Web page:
SIA 2016: Skis


On to Skis...Rossignol's Soul 7 (in fact, the entire 7 line) sees its first major upgrade with the Fall 2016 debut of the Soul 7 HD. What's new? Carbon. Yes, carbon fibers now infuse the 7, with the goal of adding edge grip and high(er) speed stability, esp for heavier riders.

Who are you people who were complaining about the Soul 7's stability at speed?

Seriously, go get a Cochise or a Patron or some other metal ski! Consistent with my General Theory of Carbonality, which states there is no good ski that carbon can't ruin, the addition of space-age technology to the Soul 7 undeniably improves the ski's edge grip and solidity at speed, at the cost of much of the...soul of the original.

That's not a good trade, for me, but I am admittedly a lighter skier, so who cares what's best for me? Maybe you'll be happy with it. Anyhow, my YouTube review is here.

I skied the Mantra.

This is the not-quite-so-new Mantra, which debuted last year, I believe, and which I found new enough, at the time, to be kind of un-Mantra-ish. I remain of the opinion there is too much tip and tail rocker here, but only slightly so. At the end of the day, when you're tired and dealing with chopped up powder on finicky moguls, the new Mantra's ease of operation is hard to argue against.

This is a fluid, flawlessly-balanced, effortless All Mountain ski. No, it's not the same Mantra, but I had a lot of fun on it on softer snow, so I'm willing to embrace the change. Video review is here.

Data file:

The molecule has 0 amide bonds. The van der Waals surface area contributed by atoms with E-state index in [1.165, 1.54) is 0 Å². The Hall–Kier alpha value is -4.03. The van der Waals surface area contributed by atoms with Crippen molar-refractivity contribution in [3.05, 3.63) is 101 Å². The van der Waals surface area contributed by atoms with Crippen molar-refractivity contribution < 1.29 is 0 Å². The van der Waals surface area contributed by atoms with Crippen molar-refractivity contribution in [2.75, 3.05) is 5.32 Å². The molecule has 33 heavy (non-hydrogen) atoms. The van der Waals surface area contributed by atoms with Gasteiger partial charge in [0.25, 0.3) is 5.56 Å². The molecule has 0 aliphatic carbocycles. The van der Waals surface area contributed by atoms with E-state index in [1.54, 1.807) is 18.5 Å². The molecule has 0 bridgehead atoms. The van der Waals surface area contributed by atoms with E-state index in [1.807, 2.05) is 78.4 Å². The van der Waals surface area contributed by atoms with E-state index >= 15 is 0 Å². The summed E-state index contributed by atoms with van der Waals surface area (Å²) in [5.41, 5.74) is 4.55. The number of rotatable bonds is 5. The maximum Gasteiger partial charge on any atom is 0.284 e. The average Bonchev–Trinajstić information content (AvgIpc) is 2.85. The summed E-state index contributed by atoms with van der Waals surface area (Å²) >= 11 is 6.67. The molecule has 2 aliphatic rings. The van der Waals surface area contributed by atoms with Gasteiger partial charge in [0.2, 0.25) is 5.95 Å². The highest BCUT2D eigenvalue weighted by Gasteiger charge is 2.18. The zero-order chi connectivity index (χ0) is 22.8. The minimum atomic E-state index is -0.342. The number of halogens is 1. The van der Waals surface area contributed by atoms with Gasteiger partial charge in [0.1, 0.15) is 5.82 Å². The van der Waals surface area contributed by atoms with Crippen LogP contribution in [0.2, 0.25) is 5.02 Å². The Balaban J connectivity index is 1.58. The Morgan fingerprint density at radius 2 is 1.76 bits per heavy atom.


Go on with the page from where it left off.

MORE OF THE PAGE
I revisited the (almost-new) Bonafide. Last year, the Bonafide was updated with carbon and less metal. The goal was to produce a more Kabookie-like Bonafide. I do love the Kabookie (now discontinued, alas), so I was very excited to try the new Bonafide and...I hated it.

I hated it so much, that Blizzard overlords saw my video review and expressed their extreme displeasure. In fairness, I wasn't sure whether the ski was bad, or whether it had just been poorly tuned the night before (there were rumors the tech guys were having trouble that day), so I pulled my 2015 WWSRA review.

How did the Bonafide feel at this year's SIA demo? Not as bad. What bothered me most (last year) was the Bonafide's torsional stiffness, which made it grabby and harsh. This year, I distinctly felt the same tendency, especially in comparison to the previous Bonafide, but it was more moderated and not as offensive. So maybe the bevel was a bit off last year.

I'm willing to say these remain among the best of today's 95-98mm All Mountain skis, and I particularly liked the updated Bonafide, oddly enough, on soft snow, but this is not the best carbon implementation I've seen, and I wouldn't get a pair for myself. Anyhow, review here.

Atomic's Vantage, in contrast, gives us a look at a state-of-the-art carbon implementation: you don't notice the carbon! I liked this ski last year, and I still like it today, even without being hypnotized by Anna. This is a great ski from Atomic, and all you Atomic loyalists should definitely check it out.

On the Touring front I rode Salomon's MTN Explore 95. Salmon is aggressively pushing technology back and forth between its Alpine and Backcountry lines, and the result has been a lot of good synergies. The MTN Explore is light, light, light, and it has a very nice feel to it.

I would absolutely consider buying this one. I am considering buying this one (review).

Black Diamond is now having its skis made by Blizzard, and I think you'll notice an improvement in ride quality this coming year as a result. Their new touring line is called the Helios. I skied the Helios in its 95mm version, and liked it (sorry, no video review). I'll call it a fine upgrade to the Carbon Convert (which I believe it replaces).